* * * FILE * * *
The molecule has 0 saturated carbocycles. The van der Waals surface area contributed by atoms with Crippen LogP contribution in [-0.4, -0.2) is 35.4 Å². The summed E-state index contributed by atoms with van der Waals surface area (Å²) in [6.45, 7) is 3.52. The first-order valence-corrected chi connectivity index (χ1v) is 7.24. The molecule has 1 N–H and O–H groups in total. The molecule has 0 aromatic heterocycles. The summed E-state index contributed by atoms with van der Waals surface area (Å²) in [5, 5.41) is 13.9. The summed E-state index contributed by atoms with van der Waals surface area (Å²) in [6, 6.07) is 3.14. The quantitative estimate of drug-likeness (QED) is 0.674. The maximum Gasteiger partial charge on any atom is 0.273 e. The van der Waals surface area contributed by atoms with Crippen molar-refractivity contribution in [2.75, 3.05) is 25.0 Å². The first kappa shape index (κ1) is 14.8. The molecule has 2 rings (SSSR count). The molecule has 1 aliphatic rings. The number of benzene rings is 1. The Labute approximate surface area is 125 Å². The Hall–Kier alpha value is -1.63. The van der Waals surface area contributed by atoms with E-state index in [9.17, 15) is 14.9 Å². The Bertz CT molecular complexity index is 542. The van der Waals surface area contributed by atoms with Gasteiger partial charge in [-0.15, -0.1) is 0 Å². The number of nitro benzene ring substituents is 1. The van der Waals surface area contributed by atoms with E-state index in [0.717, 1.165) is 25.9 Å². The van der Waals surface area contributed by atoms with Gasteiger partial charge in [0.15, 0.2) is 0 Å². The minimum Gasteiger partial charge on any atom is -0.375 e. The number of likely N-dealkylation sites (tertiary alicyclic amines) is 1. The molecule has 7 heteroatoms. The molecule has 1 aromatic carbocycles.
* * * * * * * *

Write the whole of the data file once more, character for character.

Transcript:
The molecule has 0 saturated carbocycles. The van der Waals surface area contributed by atoms with Crippen LogP contribution in [-0.4, -0.2) is 35.4 Å². The summed E-state index contributed by atoms with van der Waals surface area (Å²) in [6.45, 7) is 3.52. The first-order valence-corrected chi connectivity index (χ1v) is 7.24. The molecule has 1 N–H and O–H groups in total. The molecule has 0 aromatic heterocycles. The summed E-state index contributed by atoms with van der Waals surface area (Å²) in [5, 5.41) is 13.9. The summed E-state index contributed by atoms with van der Waals surface area (Å²) in [6, 6.07) is 3.14. The quantitative estimate of drug-likeness (QED) is 0.674. The maximum Gasteiger partial charge on any atom is 0.273 e. The van der Waals surface area contributed by atoms with Crippen molar-refractivity contribution in [2.75, 3.05) is 25.0 Å². The first kappa shape index (κ1) is 14.8. The molecule has 2 rings (SSSR count). The molecule has 1 aliphatic rings. The number of benzene rings is 1. The Labute approximate surface area is 125 Å². The Hall–Kier alpha value is -1.63. The van der Waals surface area contributed by atoms with E-state index in [9.17, 15) is 14.9 Å². The Bertz CT molecular complexity index is 542. The van der Waals surface area contributed by atoms with Gasteiger partial charge in [-0.15, -0.1) is 0 Å². The number of nitro benzene ring substituents is 1. The van der Waals surface area contributed by atoms with E-state index in [0.717, 1.165) is 25.9 Å². The van der Waals surface area contributed by atoms with Gasteiger partial charge in [0.15, 0.2) is 0 Å². The minimum Gasteiger partial charge on any atom is -0.375 e. The number of likely N-dealkylation sites (tertiary alicyclic amines) is 1. The molecule has 7 heteroatoms. The molecule has 1 aromatic carbocycles.